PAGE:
The Essence of React Component

April 24, 2020

Translated into: 简体中文

Maybe you have used React for a long time: using the elegant jsx with React hooks to create pages built up with components. However, why do we only need to write declarative components to let React manage itself? Furthermore, what are these components we write every day?

Just Functions

Consider the following code implementing a simple clock, guess what will be printed in the chrome devtools.

const Text = () =>  {
  return <p>Just text.</p>;

const App = () => {
  const [clock, setClock] = React.useState(new Date().toISOString());

  React.useEffect(() => {
     const interval = setInterval(
       () => setClock(new Date().toISOString()),
     return () => clearInterval(interval);
  }, []);
  return (
      <div>clock: {clock}</div>
      <Text />

The fact is that it will print App and Text together every second.

React components are just functions. If you have experience in TypeScript with React project, you may have met a useful type annotation: React.FC, which is just an acronym for FunctionComponent. The definition of it is something like:

type FC<P> = (props: P) => ReactElement

It means that a React function component is a function receives props as an argument and returns a React element.

JSX is just a kind of syntax sugar. In fact, it will be compiled into function calls:

const Something = () => {
  return (
// turn into
const Something = () => {
  return React.createElement('p', null,
    React.createElement('span', null, 'bar')

During the creation of a React element, it will create its child elements recursively, generating an element tree in the end.

So the render of a component is the same as a function call. That’s why we get App and Text every second in the previous sample. The state’s update of the component trigger the rerender of that component, which cause the function called.

Elements For Render

Elements are just a kind of data structure. You can regard them as objects. For example:

// <p className='hello'>Hello</p> 
// -> turn into
const element = {
  type: 'p',
  key: null,
  props: { className: 'hello' },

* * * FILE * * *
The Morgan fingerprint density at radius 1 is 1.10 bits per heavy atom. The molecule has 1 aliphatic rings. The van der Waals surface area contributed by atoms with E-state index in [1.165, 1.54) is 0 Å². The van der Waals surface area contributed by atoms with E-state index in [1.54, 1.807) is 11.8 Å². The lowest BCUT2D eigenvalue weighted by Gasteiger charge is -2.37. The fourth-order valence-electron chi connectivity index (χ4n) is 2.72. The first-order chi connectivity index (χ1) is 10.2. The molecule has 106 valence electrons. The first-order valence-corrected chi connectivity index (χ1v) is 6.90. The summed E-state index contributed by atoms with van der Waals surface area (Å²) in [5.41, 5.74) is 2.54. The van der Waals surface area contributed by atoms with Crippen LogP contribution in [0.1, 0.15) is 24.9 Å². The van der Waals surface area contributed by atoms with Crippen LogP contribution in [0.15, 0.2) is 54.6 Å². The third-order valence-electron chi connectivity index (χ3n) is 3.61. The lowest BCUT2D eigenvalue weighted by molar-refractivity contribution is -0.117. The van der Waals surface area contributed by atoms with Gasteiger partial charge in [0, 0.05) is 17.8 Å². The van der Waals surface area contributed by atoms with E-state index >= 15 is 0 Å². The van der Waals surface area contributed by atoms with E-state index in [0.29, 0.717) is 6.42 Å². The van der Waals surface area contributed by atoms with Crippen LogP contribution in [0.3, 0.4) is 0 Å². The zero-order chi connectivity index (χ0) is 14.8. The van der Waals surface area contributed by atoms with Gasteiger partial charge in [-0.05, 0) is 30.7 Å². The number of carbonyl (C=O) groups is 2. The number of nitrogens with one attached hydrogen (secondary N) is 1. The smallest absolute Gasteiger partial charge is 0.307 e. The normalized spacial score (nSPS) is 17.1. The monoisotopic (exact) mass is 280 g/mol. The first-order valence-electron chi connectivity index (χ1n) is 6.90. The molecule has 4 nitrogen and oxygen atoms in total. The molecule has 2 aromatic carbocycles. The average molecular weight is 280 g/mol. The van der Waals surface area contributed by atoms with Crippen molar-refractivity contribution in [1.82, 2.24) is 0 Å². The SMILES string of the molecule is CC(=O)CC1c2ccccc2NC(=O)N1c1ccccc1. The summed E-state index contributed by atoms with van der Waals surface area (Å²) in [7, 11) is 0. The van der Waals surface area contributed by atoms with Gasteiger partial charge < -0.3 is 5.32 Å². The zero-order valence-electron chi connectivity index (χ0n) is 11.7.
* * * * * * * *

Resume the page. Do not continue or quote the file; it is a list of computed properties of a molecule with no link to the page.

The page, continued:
children: ['Hello']

With the information like type, key, props, children on it, Renderers can easily transform the data structure into what it wants. For example, ReactDOM transforms elements into dom elements and React Native transforms elements into native widgets. You can even create a renderer which just prints them on your screen and then you get a ‘printer renderer’.

When an update occurs, a new element will be generated, like this:

// we have a update
// <p className='hello'>updated</p> 
// -> turn into
const element = {
  type: 'p',
  key: null,
  props: { className: 'hello' },
  children: ['updated']

Render What

There is no magic in React to make sure elements generated between updates are the same as those generated previously. For every render, there is a new element tree.

It’s possible to create dom elements every time for every render. However, that’s a highly costly processing. In fact, React use the reconciliation to know what to do exactly: regenerating the dom element or just updating some contents.

As a renderer of React, it just needs to implement an interface for Reconciler, then Reconciler will update using the methods we provide. I can use the following pseudo code to describe the relationship between ReactDOM and Reconciler:

ReactDOMRenderer = Reconciler(ReactDOMHostConfig)

The ReactDOMHostConfig is exactly the interface I mentioned above. It’s something like this:

export const hostConfig = {
  now: Date.now,
  supportsMutation: true,
  createInstance: (type, newProps, rootContainerInstance) => {},
  createTextInstance: text => {},
  appendInitialChild: (parent, child) => {},
  appendChild(parent, child) {},
  removeChild(parentInstance, child) {}

We could probably know what each method should deal with by the method name. The full list of methods is here. For further information, here is a good post to read.

In Closing

Now, let’s conclude what happens during a React update:

  1. Trigger an update for the target component. (It can be the first render, props or state update, and so on.)
  2. Call components as functions. (Or render method of class components.)
  3. Generate an element tree.
  4. Find what to update by Reconciliation .
  5. Call methods provided by react renderer to commit the update.

If components have a high cost every render, You may need to use something like React.memo to avoid unnecessary calculation. At least for now we know exactly why we need this and other things like React.useMemo or React.useCallback, and why functions in React hook’s dependency lists can cause infinite execution.

If this post is really helpful to you, I highly recommend you to read Dan Abramov’s great post ”React as a UI Runtime“.


Personal blog by Mirone. Kiss the demons out of my dreams.